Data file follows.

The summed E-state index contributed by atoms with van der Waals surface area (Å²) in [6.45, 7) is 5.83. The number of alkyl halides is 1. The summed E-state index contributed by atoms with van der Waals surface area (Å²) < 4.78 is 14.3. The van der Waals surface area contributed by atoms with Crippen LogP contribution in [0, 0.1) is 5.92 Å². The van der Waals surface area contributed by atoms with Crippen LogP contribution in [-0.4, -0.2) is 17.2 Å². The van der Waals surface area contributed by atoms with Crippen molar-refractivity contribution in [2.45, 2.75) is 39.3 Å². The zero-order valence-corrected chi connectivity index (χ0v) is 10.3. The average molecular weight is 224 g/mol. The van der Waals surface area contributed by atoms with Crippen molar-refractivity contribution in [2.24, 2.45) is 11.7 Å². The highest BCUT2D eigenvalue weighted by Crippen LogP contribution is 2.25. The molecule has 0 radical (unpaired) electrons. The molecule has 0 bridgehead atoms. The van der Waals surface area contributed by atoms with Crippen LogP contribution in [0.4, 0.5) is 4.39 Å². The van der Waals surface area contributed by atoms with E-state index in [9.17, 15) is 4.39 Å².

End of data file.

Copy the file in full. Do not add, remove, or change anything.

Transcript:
The summed E-state index contributed by atoms with van der Waals surface area (Å²) in [6.45, 7) is 5.83. The number of alkyl halides is 1. The summed E-state index contributed by atoms with van der Waals surface area (Å²) < 4.78 is 14.3. The van der Waals surface area contributed by atoms with Crippen LogP contribution in [0, 0.1) is 5.92 Å². The van der Waals surface area contributed by atoms with Crippen LogP contribution in [-0.4, -0.2) is 17.2 Å². The van der Waals surface area contributed by atoms with Crippen molar-refractivity contribution in [2.45, 2.75) is 39.3 Å². The zero-order valence-corrected chi connectivity index (χ0v) is 10.3. The average molecular weight is 224 g/mol. The van der Waals surface area contributed by atoms with Crippen molar-refractivity contribution in [2.24, 2.45) is 11.7 Å². The highest BCUT2D eigenvalue weighted by Crippen LogP contribution is 2.25. The molecule has 0 radical (unpaired) electrons. The molecule has 0 bridgehead atoms. The van der Waals surface area contributed by atoms with Crippen LogP contribution in [0.4, 0.5) is 4.39 Å². The van der Waals surface area contributed by atoms with E-state index in [9.17, 15) is 4.39 Å².